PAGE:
During the interview, be polite, speak clearly, and listen attentively. Be sure to take detailed notes. For more tips on conducting interviews, visit the following Web pages:

Here is an example of how to interview:

After the interview, the photographer should take a few pictures of the interviewee, with his/her permission. You can also borrow for scanning a photo of the interviewee that he/she would like featured in your group’s biographical essay about him/her. But if you do so, please make sure to return the photo immediately.

Be sure to thank the interviewee for granting you the interview. When you get home, immediately transcribe your notes—that is, write your notes neatly and in an organized way for the editor of the group to use.

All group members, including the editor, should be present during the interview. The interviewer will take the lead in this process. But the editor will have a better understanding of the character of the interviewee that will help him/her write an insightful biographical essay if he/she is present during the interview as well.

This step should be completed within two weeks.

4. The interviewer should hand over his/her transcribed notes to the editor of the group. The editor will then write the biographical essay. Be guided by the rubric for evaluating your essay given under the Evaluation section below.

The editor should complete the draft essay in two days. While the editor is writing the essay, the photographer should be scanning his/her photos in the computer lab for insertion in the group’s biographical essay later on.

5. When the editor and photographer have completed step 4 above, meet as a group to go over the draft biographical essay and make improvements if needed. It is important that all of you should agree on the final version of the essay as it will be considered a group essay and not just the work of the editor.

Also go over the photographs chosen by the photographer and decide which photographs will be included in your essay. You can include up to three photographs only.

Complete this step in one meeting.

6. The photographer will then encode the final version of your biographical essay, and insert the scanned photos that you all chose for inclusion in your final group output.

Review your work using the scoring guide in the Evaluation section.

Submit your work to your teacher on the due date.

7. Fill in the self-assessment and peer evaluation forms and submit these to your teacher on the due date.


A. Of heroes and heroism
http://www.iuinfo.indiana.edu/HomePages/022699/text/groslouis.htm (also an example of an interview)
http://www.iuinfo.indiana.edu/HomePages/022699/text/remak.htm (also contains examples of short biographies of heroes)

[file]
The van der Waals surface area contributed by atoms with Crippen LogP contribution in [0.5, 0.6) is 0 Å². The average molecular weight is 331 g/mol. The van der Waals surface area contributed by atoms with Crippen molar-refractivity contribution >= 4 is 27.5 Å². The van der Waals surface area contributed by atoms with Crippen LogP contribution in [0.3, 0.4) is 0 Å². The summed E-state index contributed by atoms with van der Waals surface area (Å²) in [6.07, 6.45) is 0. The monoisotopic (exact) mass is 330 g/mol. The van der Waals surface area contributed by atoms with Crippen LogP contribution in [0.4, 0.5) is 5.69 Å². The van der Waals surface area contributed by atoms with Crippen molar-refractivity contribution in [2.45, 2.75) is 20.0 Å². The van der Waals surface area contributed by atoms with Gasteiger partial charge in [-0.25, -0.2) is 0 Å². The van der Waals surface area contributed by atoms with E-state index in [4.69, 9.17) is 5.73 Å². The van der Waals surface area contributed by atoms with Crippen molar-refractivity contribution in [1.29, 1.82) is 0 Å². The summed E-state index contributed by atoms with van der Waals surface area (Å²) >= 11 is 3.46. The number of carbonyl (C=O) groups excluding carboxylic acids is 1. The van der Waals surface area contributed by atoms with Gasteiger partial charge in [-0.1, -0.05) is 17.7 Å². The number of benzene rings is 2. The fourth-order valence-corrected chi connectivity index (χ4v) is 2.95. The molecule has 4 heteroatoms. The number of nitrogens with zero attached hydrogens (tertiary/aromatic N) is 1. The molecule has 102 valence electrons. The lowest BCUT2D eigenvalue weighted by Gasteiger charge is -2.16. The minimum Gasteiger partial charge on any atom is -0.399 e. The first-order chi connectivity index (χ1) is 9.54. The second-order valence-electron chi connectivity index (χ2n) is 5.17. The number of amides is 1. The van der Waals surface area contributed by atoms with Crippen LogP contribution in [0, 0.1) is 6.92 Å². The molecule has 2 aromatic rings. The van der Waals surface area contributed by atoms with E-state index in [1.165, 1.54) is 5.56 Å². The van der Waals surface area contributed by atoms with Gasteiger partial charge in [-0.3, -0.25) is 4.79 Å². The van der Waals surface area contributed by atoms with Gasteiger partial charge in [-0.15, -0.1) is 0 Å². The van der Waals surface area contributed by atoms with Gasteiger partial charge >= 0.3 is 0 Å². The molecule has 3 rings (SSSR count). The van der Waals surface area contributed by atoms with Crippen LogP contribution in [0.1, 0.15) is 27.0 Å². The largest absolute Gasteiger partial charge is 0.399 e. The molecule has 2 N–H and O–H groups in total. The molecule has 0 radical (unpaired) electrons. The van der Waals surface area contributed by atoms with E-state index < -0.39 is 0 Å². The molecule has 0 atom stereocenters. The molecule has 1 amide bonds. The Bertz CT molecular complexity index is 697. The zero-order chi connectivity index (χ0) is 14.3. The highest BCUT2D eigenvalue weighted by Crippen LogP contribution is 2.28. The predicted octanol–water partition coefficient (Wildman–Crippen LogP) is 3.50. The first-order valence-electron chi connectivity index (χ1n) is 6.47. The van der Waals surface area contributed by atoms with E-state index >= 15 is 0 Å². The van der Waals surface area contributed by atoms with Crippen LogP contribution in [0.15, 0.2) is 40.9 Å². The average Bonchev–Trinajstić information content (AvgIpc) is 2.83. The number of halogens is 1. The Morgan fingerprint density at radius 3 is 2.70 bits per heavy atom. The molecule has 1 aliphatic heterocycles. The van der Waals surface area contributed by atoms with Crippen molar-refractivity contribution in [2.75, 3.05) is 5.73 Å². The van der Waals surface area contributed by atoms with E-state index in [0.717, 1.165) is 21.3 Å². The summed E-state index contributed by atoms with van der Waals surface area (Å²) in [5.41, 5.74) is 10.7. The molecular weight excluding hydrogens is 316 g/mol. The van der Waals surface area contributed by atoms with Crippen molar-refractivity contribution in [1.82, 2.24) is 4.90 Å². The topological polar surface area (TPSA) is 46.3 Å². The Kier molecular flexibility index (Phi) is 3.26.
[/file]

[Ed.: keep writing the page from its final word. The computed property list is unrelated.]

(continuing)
B. Writing a biographical essay

Your biographical essay will be graded using the scoring guide below. For each item, you will receive a score from the following scoring range:
  6 = exceeds expectations 5 = strong 4 = competent  
  3 = developing 2 = emergent 1 = not yet  



The essay gives the basic background information on the subject such as his/her name, when and where he/she was born, and his/her family and educational background.
_____ The essay shows rather than tells the reader that the subject is heroic or that he/she did something heroic by citing concrete acts by the subject.
_____ The essay provides a glimpse into what motivates the subject (or his/her philosophy in life).
_____ The essay includes pertinent direct quotations from the subject, especially his/her advice to young people.
_____ The photographs included complement what the text communicates about the subject’s character.
_____ The essay has an effective opening that captures the reader’s interest.
_____ Information is arranged in a logical way and supporting details are provided.
_____ The conclusion rounds off the essay very well, providing a sense of closure.
_____ The essay observes the appropriate level of conventions such as sentence structure, grammar (subject-verb agreement, verb tenses), and punctuation.
_____ Words are spelled correctly.
_____ The appropriate words are used.
_____ The essay is encoded neatly, with correct margins and spacing between words and lines.
_____ The photographs are clear, have the correct labels or captions, and are placed in the appropriate places within the essay.

Add your score for all of the items and then divide it by 13. For example, if your score for all items is 60, divide this by 13 and you get 4.6. This means that your work is between competent and strong. Since this is a group project, all group members will receive the same score for the biographical essay.

You will also get scores for self-assessment and peer evaluation.


In doing this activity, your understanding of the topic, modern-day heroes, is deepened. Hopefully, you will be inspired by what you find out to try and do little acts of heroism yourself.

Equally important, you are able to practice your skills in getting information from the right sources and in writing and revising your own essays. You also develop your ability to work with other people.

That’s quite an accomplishment!